Hawk Happenings: From Observations to Visualizations

September 20, 2020
A screenshot from the Cornell Lab Big Red, the female, incubates eggs while it snows.

 

Although the Red-tailed Hawks are one of the most common hawks and are found acrossNorth America, researchers have only been able to study their behaviors at the nest from afar or infrequently via quick nest checks. The Cornell Lab’s Red-tailed Hawk cam provides a unique opportunity for viewers to watch these birds up close and make new discoveries. This past year, Red-tailed Hawk cam viewers teamed up with Bird Cams Lab scientists to answer the question, What is the frequency of certain hawk behaviors, and does this frequency vary with the weather?

 

We collected data in real time on the cam and this presented two interesting challenges for understanding and analyzing the data: (1) multiple people could watch at the same or different times, and (2) multiple people could log the same event?

Data collection

We focused on six behaviors for data collection: vocalization, prey delivery, feeding, and a series of nestling-specific behaviors (flapping, walking, food defense). While we initially collected data on brooding, we swapped it out for nestling-specific behaviors because brooding happened less and less frequently. Brooding is when the adults sit on top of the nestlings to help them maintain their own body heat, or thermoregulate, and as the nestlings get older, the adults need to do that less and less.

We collected data in real time using our live data collection tool (see how it worked in this short video). Over 320 people contributed to the effort by watching the Red-tailed Hawk Cam live and clicking buttons whenever they saw one of the six behaviors. After collecting data from May 21 to June 14, we amassed a total of over 12,500 observations.

We then set to work addressing the challenges that come with collecting data live from the cam. Multiple people could watch the cam and collect data at the same time or different times from day to day. When people watched and collected data at the same time, their clicks may not have matched up because there is a delay between when something happens and when each of us clicks the button to report it.

Challenge #1: When were people watching the cam?

To be sure when the cam was and was not being watched, we limited the data set to only include participant sessions with a clear “start” and “stop” time indicated by clicking the “End Data Collection” button. Then, to help us understand the sampling effort, or the amount of time that at least one participant was watching the cam and collecting data, we created a set of visualizations. By looking at how much time was watched by date and by the hour each day, we got a sense of how sampling effort varied with time. A better understanding of sampling effort helps us understand whether changes in behavior, like vocalizations, reported on one day compared to another are more likely because we watched the cam for different amounts of time or because there were actually more vocalizations at the nest.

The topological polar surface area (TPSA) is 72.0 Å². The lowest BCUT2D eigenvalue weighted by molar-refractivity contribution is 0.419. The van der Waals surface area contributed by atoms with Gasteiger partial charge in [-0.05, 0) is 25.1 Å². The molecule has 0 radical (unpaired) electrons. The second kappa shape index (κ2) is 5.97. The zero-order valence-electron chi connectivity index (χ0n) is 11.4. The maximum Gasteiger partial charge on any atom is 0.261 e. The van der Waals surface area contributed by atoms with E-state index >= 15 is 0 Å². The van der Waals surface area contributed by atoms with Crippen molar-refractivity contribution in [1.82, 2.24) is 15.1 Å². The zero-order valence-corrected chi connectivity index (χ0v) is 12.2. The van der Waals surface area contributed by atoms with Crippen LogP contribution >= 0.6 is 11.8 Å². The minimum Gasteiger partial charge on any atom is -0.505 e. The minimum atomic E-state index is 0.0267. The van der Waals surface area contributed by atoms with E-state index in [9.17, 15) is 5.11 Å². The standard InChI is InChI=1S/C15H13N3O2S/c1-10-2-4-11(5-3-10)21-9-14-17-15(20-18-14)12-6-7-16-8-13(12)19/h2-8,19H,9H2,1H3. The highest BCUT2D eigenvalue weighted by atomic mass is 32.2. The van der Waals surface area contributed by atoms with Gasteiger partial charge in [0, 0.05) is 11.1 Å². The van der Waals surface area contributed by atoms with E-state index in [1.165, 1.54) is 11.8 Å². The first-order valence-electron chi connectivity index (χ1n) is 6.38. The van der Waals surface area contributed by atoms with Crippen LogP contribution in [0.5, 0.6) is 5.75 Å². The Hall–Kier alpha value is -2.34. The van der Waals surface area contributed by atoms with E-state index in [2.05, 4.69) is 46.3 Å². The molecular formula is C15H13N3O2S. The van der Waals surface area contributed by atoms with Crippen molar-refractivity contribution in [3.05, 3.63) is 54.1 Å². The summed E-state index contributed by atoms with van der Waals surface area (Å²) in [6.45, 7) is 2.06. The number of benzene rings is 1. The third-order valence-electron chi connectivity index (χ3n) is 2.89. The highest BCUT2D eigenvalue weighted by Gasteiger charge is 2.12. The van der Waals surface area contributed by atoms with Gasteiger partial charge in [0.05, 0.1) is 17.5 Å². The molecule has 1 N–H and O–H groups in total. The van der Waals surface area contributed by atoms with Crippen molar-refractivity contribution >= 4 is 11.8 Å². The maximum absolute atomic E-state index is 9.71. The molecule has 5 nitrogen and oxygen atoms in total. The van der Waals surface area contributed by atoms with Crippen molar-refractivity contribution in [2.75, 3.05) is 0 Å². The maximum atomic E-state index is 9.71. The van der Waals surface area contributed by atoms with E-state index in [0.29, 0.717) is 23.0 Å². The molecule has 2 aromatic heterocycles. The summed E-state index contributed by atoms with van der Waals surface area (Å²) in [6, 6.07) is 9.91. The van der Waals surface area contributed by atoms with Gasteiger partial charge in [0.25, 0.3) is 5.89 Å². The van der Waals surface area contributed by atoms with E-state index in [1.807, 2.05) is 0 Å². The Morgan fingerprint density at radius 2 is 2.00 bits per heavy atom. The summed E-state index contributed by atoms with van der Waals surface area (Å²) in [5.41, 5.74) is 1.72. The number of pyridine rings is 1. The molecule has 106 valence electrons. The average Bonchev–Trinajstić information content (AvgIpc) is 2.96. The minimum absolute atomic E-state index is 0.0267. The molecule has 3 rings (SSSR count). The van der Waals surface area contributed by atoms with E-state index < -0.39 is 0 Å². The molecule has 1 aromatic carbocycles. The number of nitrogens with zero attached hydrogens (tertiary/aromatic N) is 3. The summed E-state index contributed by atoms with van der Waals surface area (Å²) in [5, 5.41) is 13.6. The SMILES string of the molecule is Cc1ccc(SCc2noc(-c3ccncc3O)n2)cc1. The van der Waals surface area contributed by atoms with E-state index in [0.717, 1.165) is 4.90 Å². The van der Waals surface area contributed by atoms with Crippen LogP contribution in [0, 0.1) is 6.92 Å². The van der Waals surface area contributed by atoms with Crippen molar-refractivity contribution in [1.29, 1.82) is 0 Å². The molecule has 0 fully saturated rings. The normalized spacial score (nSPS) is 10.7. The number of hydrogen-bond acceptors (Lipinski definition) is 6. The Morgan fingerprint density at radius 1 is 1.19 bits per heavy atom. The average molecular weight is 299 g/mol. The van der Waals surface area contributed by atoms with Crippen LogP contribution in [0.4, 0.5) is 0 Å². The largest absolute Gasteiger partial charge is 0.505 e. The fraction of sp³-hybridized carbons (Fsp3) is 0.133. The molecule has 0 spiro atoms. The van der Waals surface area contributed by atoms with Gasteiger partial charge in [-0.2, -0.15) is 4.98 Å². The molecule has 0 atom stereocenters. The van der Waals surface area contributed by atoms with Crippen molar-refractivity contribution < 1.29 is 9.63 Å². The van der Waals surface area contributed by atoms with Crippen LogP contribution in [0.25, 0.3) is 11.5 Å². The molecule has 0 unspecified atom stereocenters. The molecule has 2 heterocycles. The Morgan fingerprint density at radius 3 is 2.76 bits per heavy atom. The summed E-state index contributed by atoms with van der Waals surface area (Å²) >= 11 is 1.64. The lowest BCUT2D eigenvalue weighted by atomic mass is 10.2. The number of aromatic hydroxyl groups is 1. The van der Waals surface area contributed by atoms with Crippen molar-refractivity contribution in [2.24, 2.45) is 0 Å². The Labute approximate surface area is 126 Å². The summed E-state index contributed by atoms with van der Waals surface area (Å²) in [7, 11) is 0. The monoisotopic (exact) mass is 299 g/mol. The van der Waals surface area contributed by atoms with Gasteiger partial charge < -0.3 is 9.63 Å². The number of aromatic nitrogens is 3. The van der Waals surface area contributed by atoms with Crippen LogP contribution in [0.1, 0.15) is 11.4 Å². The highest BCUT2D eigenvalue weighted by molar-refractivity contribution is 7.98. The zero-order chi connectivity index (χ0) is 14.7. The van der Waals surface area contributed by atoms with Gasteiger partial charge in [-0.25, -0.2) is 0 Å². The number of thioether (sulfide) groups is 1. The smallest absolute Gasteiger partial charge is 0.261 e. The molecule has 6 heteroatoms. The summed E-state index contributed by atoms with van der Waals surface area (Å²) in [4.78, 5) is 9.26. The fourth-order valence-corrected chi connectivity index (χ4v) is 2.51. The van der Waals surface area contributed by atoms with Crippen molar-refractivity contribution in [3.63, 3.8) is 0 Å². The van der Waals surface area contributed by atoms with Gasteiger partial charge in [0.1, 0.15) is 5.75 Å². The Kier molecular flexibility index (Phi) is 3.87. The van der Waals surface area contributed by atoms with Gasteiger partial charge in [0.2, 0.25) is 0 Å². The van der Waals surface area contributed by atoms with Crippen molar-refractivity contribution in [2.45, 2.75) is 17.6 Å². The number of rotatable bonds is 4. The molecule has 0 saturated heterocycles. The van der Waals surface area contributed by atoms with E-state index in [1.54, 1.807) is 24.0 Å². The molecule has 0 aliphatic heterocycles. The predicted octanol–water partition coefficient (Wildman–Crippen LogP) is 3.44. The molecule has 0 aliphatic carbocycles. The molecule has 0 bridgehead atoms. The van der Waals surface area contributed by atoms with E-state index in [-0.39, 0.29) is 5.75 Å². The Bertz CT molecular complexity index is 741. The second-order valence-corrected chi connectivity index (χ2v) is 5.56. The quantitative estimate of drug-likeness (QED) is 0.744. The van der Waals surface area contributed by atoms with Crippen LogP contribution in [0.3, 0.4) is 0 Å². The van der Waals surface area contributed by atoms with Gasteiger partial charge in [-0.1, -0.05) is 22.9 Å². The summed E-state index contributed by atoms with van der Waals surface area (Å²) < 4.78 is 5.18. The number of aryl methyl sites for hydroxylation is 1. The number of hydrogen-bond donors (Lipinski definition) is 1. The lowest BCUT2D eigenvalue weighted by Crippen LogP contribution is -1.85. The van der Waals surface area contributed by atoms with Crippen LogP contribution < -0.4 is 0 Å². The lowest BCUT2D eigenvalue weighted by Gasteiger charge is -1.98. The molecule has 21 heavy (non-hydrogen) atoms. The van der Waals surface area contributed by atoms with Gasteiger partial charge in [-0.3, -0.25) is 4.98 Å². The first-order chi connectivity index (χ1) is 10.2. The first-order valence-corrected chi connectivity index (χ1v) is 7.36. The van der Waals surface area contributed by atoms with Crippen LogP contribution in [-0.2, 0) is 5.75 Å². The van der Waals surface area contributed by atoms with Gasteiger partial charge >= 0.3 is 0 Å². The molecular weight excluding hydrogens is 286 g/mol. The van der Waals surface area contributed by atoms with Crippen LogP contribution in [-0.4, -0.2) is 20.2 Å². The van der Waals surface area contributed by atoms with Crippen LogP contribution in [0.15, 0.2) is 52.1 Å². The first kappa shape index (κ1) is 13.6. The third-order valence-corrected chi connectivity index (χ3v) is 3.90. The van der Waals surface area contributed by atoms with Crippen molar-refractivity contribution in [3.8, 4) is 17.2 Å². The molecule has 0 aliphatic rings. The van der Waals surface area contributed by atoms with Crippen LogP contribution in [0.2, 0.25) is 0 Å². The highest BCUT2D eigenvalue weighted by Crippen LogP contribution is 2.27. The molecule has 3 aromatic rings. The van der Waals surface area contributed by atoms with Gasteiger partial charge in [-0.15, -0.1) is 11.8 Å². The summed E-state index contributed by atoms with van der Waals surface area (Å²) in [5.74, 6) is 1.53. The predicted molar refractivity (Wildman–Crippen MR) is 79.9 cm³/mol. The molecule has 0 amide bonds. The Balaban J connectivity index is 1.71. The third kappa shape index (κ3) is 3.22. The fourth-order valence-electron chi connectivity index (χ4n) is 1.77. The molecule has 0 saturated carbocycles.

Challenge #2: How to interpret multiple observations for a single event?

We divided the dataset into subsets for each behavior and “binned” behavioral observations that were within one-minute of each other, using the first recorded time to indicate when that behavior occurred. For example, if one person marked that prey was delivered at 6:00:00 A.M. and another person marked that prey was delivered at 6:00:30 A.M., then the two observations became one prey delivery observation. With these “binned” datasets in hand, we figured out the total number of times each behavior occurred by date or hour. Additionally, we were able to calculate the percentage chance each behavior occurred during each hour.

To calculate the percentage chance, we performed a series of steps. For each hour interval, we determined how much of it was watched by one or more participants. If 30 minutes or more were watched, we considered that interval “watched.” Then, we assigned a “1” if the behavior was observed (present) and a “0” if it wasn’t (absent), creating a “presence-absence” dataset. Once we had that, we calculated the probability, or percentage chance, that a behavior would happen during each hour time interval. For example, from 6:00 – 7:00 a.m., if a hawk vocalized during that time interval for four days and the total number of days participants watched that interval was eight days, then the probability would be 4/8 or 0.50. To turn that number into a percentage we multiply by 100.

Weather data

In order to match this behavioral data to the temperature data, we reached out to the closest weather station, located at the Cornell Apple Orchards. The weather station recorded the hourly average temperature, but there were gaps in the data due to technological malfunctions. To supplement that dataset, we also obtained data from the next nearest weather station at the Ithaca Airport, where temperature was recorded right before the top of every hour. You can see what the weather data looked like here.

We’ve purposely summarized the biological data (weather and hawk behavior) and methodological data (time watched) in multiple different ways to give us the chance to understand the data and any underlying patterns within. As with any scientific investigation, we need to visualize the data before we can perform the statistical analyses.

We invite and encourage everyone to explore the interactive visualizations. Please share your thoughts and questions in the forums below each visualization. Your observations and conversations are an important part of summarizing preliminary findings in the final report for Hawk Happenings.